• BABH says:

    Justice is a noble goal, but the law is also concerned with order. Assigning moral responsibility is not always as important as enforcing social norms. Just because the law has carved out some very narrow exculpatory categories does not mean it will broaden them any time soon.

  • Matt Sharp says:

    If we hold someone responsible for a crime and subsequently punish them, it is partly because (a) we think the punishment will act as some sort of deterrent to future crimes (either for that individual or for others in society who may be tempted). It may also be because (b) we think the criminal is a risk to society and must be kept apart. It may also be because (c) we think the individual can be rehabilitated. Finally, we may think that (d) the victim of the crime will take some comfort in seeing the criminal punished.

    Punishing someone who commits a crime because of a brain tumour will not achieve (a), (c) or (d), assuming everyone is aware of the fact that the tumour played a big role. (b) can be achieved without unnecessary punishment (in this case, with brain surgery).

    What's the difference between a tumour and another part of the brain? Well, normally we are able to learn, both from others (hence deterrence) and from our own experience (hence rehabilitation). If someone is neurologically unable to learn why not to commit serious crimes, then of course they should be treated just like Mary's lawyer says she should have been. In such a case, we may still decide (b) is a good enough reason to lock them up if repeated offending is likely, though therapy should first be sought to improve their cognitive ability, and something like house arrest may be much more appropriate than prison.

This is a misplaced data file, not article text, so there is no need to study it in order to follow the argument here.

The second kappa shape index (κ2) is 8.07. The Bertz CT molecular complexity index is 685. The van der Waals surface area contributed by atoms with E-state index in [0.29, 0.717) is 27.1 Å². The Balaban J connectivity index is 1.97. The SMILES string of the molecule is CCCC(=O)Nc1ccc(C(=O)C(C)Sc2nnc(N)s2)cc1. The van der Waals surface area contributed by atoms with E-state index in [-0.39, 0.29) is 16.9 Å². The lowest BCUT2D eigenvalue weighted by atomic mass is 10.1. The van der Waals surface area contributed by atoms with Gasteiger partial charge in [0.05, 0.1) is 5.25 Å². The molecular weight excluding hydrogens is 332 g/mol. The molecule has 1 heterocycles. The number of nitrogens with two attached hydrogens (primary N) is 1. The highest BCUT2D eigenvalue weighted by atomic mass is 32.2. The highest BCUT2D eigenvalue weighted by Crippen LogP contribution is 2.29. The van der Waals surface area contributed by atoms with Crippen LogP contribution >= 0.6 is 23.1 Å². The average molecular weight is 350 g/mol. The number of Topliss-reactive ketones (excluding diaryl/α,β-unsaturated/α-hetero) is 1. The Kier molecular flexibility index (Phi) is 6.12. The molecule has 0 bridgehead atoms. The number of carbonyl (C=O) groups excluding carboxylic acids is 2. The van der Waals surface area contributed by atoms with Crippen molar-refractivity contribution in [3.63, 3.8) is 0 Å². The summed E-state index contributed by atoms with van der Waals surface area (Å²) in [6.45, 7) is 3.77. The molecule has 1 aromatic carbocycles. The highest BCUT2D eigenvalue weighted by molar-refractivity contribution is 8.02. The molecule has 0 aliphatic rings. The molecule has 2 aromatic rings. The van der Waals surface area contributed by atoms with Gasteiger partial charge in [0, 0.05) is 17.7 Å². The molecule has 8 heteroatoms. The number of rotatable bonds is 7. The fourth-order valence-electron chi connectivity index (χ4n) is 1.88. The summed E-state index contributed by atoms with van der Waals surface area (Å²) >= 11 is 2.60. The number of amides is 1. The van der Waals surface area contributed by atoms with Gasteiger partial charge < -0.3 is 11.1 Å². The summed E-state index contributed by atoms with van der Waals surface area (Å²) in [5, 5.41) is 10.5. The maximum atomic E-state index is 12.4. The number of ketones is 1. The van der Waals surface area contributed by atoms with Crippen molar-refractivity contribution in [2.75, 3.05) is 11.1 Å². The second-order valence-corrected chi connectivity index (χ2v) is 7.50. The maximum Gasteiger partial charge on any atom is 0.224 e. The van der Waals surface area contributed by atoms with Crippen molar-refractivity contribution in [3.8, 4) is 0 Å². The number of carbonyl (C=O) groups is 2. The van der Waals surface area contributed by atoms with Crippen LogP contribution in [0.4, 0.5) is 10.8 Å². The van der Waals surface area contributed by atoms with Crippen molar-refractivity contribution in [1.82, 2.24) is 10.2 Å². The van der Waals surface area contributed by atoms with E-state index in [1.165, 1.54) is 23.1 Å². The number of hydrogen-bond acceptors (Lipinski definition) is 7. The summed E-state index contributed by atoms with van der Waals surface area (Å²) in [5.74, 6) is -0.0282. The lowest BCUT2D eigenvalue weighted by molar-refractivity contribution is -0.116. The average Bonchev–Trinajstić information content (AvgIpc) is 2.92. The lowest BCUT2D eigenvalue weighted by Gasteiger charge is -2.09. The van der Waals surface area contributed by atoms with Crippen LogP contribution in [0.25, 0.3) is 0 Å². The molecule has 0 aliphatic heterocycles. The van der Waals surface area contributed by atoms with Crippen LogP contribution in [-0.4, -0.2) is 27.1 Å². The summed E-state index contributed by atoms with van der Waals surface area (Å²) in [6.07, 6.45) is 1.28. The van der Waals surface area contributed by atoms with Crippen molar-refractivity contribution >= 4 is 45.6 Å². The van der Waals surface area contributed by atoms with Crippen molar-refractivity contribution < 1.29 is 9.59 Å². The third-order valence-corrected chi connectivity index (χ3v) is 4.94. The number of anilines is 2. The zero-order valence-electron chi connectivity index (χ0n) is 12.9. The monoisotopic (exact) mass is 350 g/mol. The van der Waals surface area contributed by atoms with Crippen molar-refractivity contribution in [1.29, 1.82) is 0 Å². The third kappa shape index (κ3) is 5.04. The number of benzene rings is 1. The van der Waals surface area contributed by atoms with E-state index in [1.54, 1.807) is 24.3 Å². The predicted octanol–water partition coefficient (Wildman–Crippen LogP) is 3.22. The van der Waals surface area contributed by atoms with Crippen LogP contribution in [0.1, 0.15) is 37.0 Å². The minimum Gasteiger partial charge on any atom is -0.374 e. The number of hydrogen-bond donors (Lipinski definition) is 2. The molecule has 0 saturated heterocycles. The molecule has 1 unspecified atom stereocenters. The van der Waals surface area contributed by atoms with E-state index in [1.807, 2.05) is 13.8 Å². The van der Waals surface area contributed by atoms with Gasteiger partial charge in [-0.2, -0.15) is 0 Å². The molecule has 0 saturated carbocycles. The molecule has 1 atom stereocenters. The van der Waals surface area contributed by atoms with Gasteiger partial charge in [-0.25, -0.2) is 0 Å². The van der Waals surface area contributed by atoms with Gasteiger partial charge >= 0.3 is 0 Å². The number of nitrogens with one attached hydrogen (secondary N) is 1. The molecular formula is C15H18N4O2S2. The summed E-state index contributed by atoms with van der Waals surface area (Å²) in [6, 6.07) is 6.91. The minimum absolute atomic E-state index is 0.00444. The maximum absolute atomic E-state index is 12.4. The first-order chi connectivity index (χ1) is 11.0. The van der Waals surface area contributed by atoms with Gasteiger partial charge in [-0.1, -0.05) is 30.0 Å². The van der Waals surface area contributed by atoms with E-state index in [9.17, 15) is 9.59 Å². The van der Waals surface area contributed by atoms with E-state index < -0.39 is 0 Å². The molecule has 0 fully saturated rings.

• Peter Wicks says:

    Is the key point here a question of identity? Simon says we are not remotely tempted to identify Mary with her brain, but who/what exactly *do* we understand by the term "Mary". A living organism?

    Pursuing this idea further, one reason why it could be consistent to accept the lawyer's argument in the case of a tumour, but not otherwise, is if we regard the brain itself, but not the tumour, as an intrinsic part of Mary. In other words, once one of our cells goes awry and turns cancerous, it is reasonable no longer to regard it as part of us.

    I think this line of argumentation is important because Matt's analysis of the rationales for punishment misses out society's very reasonable and constructive *yearning for justice*.

    Another factor that may be relevant here is that because the tumour is a recent and unexpected development, Mary may have been taken off guard by the urge to shoplift, and might therefore not have had time or good reason to build up significant defences against it.

  • Margaret Gullan-Whur says:

    Excuse my boring lack of flippancy, but anyone familar with brain-tumour sufferers knows that the disease involves – if slow-growing – a steady corruption of the long-standing pattern of personal behaviour we call their 'character' or 'identity'.

    Family and loyal friends must 'excuse' not only theft and lies, but distressing public nudity, sexual exposure, tirades, personal abuse and inexplicable new obsessions. What would be the point of detaining or fining such a distressingly humiliated wreck of a former self? Or perhaps you would have liked Mary to do community service?

    Affliction by brain tumour is a special case, not to be confused with more comlex shoplifting offences presented as 'out of character' but unlinked to pathological brain damage.


Subscribe Via Email

Email *